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Voting in Austin: Where to go, what to bring, what to know

Election basics for 2019

Pile of round red, white, and blue buttons with stars, reading “Vote.”
Austin 2019 voting has begun
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This article was originally published on October 20, 2018, and has been updated.

Election Day 2019 is Tuesday, November 4.

With all that in mind, we have updated our guide to election basics: what you need to go, bring, do, and know to make your voice heard.

Check your voter registration

Unfortunately, if you haven’t registered to vote, it’s too late to do so for this cycle.

If you are registered in Travis County, it’s a good idea to check VoteTravis.com to confirm. Check out this site to verify your registration anywhere in the state.

Registered in another Texas county? Go to the Texas secretary of state’s site to see if you’re squared away.

When and where to vote

Election Day: Tuesday, November 4, 2019

Travis County voters can cast Election Day ballots at any election center in the county.

You can look up voting sites by county on the Texas secretary of state’s page or log in to the site to get a list of places narrowed down to where you are registered. You can also just look for a place displaying a “Vote Here/Aquí” sign.

Voting locations are open 7 a.m.-7 p.m. If you are in line by 7 p.m., stay in line. You must be allowed to vote.

Here is a Google map of Election Day locations.

What to take with you

The following are required to vote in Texas:

• Be registered to vote in Texas. Check if you’re registered to vote.

• Be a US citizen

• Be 18 by Election Day, Nov. 4

• Live at a Texas address

• Not be serving a sentence (including parole) for a felony conviction

• Not have been determined by a court to be (1) totally mentally incapacitated; or (2) partially mentally incapacitated without the right to vote.

Got all that? Here’s what you need to vote in person at the polls:

You must show a valid ID to vote. The ID must be current or be expired for fewer than four years:

• Texas driver license issued by the Department of Public Safety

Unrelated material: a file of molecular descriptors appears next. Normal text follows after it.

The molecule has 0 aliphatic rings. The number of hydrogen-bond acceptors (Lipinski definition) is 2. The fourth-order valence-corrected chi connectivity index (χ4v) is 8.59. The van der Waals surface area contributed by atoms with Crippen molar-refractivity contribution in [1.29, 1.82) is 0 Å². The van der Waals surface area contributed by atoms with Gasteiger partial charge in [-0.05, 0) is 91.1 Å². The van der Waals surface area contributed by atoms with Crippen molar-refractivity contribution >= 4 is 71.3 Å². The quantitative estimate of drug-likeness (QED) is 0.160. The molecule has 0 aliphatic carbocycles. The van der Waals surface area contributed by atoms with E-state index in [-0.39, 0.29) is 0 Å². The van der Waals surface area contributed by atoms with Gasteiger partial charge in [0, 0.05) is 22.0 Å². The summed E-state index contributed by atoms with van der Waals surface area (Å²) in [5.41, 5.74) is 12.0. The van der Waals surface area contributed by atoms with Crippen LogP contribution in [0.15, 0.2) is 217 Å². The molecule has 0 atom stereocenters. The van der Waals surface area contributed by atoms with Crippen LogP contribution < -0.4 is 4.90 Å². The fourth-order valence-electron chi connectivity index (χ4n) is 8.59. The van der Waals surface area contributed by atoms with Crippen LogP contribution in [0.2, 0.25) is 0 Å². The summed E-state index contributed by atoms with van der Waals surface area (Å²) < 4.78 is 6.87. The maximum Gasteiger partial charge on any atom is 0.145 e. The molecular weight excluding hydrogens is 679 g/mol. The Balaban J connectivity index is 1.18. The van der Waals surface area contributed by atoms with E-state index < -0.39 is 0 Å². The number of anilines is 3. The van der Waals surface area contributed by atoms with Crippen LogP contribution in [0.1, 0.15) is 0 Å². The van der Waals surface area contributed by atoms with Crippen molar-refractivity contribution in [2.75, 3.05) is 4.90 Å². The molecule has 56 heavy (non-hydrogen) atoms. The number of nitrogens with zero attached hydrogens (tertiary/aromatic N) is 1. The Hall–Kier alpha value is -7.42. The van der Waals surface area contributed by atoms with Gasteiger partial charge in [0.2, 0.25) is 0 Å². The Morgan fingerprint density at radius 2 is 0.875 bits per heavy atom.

• Texas election ID certificate

• Texas personal ID card

• Texas license to carry a handgun

• US military ID card with your photograph

• US citizenship certificate containing your photograph (doesn’t need to be current)

• US passport

If you do not have any of the above forms of ID Voters without ID and cannot obtain one due to a reasonable impediment, you’ll need to sign a sworn statement that there is a reason why you don’t have any of the forms of ID and present one of the following:

  • Certified birth certificate (original)
  • Valid voter registration certificate
  • A current utility bill, government check, bank statement or paycheck, or government document with your name and an address (original required if it contains a photograph).

If you meet these requirements and are eligible to vote, you may vote in the election.

If you don’t have ID and do not have a reasonable impediment to obtaining one, or did not bring ID to the polling place, you have the right to cast a provisional ballot. In order to have the provisional ballot counted, you will be required to visit the voter registrar’s office within six calendar days of the date of the election to either present one of the forms of photo ID or submit one a temporary affidavit in the presence of the county voter registrar while attesting to the fact that you do not have any of the required photo IDs.